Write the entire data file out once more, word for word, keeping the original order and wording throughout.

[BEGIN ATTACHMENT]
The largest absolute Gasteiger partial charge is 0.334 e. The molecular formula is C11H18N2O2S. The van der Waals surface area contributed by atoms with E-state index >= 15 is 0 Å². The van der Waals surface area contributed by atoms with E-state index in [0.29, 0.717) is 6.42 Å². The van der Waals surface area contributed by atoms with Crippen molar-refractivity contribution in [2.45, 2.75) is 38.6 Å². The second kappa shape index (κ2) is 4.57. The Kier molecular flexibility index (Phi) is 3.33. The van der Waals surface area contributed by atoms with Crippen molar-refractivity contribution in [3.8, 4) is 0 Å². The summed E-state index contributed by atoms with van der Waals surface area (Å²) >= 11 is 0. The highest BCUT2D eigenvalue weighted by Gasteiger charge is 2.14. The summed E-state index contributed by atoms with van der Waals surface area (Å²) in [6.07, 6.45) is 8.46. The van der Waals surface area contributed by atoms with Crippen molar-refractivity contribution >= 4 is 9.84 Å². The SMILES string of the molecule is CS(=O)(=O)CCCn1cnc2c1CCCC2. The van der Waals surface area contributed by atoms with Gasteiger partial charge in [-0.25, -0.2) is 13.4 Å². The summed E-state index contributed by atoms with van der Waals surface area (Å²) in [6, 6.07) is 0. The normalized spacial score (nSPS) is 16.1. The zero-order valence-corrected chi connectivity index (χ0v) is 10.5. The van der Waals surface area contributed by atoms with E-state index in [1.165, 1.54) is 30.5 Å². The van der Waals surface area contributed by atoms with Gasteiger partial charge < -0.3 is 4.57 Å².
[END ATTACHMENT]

The largest absolute Gasteiger partial charge is 0.334 e. The molecular formula is C11H18N2O2S. The van der Waals surface area contributed by atoms with E-state index >= 15 is 0 Å². The van der Waals surface area contributed by atoms with E-state index in [0.29, 0.717) is 6.42 Å². The van der Waals surface area contributed by atoms with Crippen molar-refractivity contribution in [2.45, 2.75) is 38.6 Å². The second kappa shape index (κ2) is 4.57. The Kier molecular flexibility index (Phi) is 3.33. The van der Waals surface area contributed by atoms with Crippen molar-refractivity contribution in [3.8, 4) is 0 Å². The summed E-state index contributed by atoms with van der Waals surface area (Å²) >= 11 is 0. The highest BCUT2D eigenvalue weighted by Gasteiger charge is 2.14. The summed E-state index contributed by atoms with van der Waals surface area (Å²) in [6.07, 6.45) is 8.46. The van der Waals surface area contributed by atoms with Crippen molar-refractivity contribution >= 4 is 9.84 Å². The SMILES string of the molecule is CS(=O)(=O)CCCn1cnc2c1CCCC2. The van der Waals surface area contributed by atoms with Gasteiger partial charge in [-0.25, -0.2) is 13.4 Å². The summed E-state index contributed by atoms with van der Waals surface area (Å²) in [6, 6.07) is 0. The normalized spacial score (nSPS) is 16.1. The zero-order valence-corrected chi connectivity index (χ0v) is 10.5. The van der Waals surface area contributed by atoms with E-state index in [1.165, 1.54) is 30.5 Å². The van der Waals surface area contributed by atoms with Gasteiger partial charge < -0.3 is 4.57 Å².